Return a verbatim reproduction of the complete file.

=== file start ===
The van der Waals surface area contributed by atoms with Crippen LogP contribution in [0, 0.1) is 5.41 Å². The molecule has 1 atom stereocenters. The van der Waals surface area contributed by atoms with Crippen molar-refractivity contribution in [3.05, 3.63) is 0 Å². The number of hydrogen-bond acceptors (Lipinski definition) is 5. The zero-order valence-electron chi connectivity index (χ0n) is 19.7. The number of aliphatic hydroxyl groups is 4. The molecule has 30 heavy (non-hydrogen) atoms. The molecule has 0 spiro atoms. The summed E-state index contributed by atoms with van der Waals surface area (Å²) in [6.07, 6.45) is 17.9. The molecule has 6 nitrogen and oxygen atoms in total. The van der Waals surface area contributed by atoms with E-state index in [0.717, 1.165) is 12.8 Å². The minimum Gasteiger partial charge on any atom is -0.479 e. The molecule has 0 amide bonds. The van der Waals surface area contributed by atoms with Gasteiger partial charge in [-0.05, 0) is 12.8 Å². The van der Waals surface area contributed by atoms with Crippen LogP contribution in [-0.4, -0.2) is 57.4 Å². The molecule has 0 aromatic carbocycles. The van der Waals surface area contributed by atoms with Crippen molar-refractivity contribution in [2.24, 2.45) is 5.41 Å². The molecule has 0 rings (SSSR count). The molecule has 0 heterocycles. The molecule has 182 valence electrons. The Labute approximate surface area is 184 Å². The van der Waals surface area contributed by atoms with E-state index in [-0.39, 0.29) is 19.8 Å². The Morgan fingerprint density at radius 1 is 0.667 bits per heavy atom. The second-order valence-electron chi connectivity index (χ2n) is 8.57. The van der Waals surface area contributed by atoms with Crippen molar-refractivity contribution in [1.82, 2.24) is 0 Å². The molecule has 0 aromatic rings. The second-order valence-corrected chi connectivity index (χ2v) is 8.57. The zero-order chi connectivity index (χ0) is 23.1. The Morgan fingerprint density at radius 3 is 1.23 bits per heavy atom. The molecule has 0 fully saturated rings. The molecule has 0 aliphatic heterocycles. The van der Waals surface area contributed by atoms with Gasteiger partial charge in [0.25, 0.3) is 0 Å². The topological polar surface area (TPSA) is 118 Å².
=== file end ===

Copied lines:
The van der Waals surface area contributed by atoms with Crippen LogP contribution in [0, 0.1) is 5.41 Å². The molecule has 1 atom stereocenters. The van der Waals surface area contributed by atoms with Crippen molar-refractivity contribution in [3.05, 3.63) is 0 Å². The number of hydrogen-bond acceptors (Lipinski definition) is 5. The zero-order valence-electron chi connectivity index (χ0n) is 19.7. The number of aliphatic hydroxyl groups is 4. The molecule has 30 heavy (non-hydrogen) atoms. The molecule has 0 spiro atoms. The summed E-state index contributed by atoms with van der Waals surface area (Å²) in [6.07, 6.45) is 17.9. The molecule has 6 nitrogen and oxygen atoms in total. The van der Waals surface area contributed by atoms with E-state index in [0.717, 1.165) is 12.8 Å². The minimum Gasteiger partial charge on any atom is -0.479 e. The molecule has 0 amide bonds. The van der Waals surface area contributed by atoms with Gasteiger partial charge in [-0.05, 0) is 12.8 Å². The van der Waals surface area contributed by atoms with Crippen LogP contribution in [-0.4, -0.2) is 57.4 Å². The molecule has 0 aromatic carbocycles. The van der Waals surface area contributed by atoms with Crippen molar-refractivity contribution in [2.24, 2.45) is 5.41 Å². The molecule has 0 rings (SSSR count). The molecule has 0 heterocycles. The molecule has 182 valence electrons. The Labute approximate surface area is 184 Å². The van der Waals surface area contributed by atoms with E-state index in [-0.39, 0.29) is 19.8 Å². The Morgan fingerprint density at radius 1 is 0.667 bits per heavy atom. The second-order valence-electron chi connectivity index (χ2n) is 8.57. The van der Waals surface area contributed by atoms with Crippen molar-refractivity contribution in [1.82, 2.24) is 0 Å². The molecule has 0 aromatic rings. The second-order valence-corrected chi connectivity index (χ2v) is 8.57. The zero-order chi connectivity index (χ0) is 23.1. The Morgan fingerprint density at radius 3 is 1.23 bits per heavy atom. The molecule has 0 fully saturated rings. The molecule has 0 aliphatic heterocycles. The van der Waals surface area contributed by atoms with Gasteiger partial charge in [0.25, 0.3) is 0 Å². The topological polar surface area (TPSA) is 118 Å².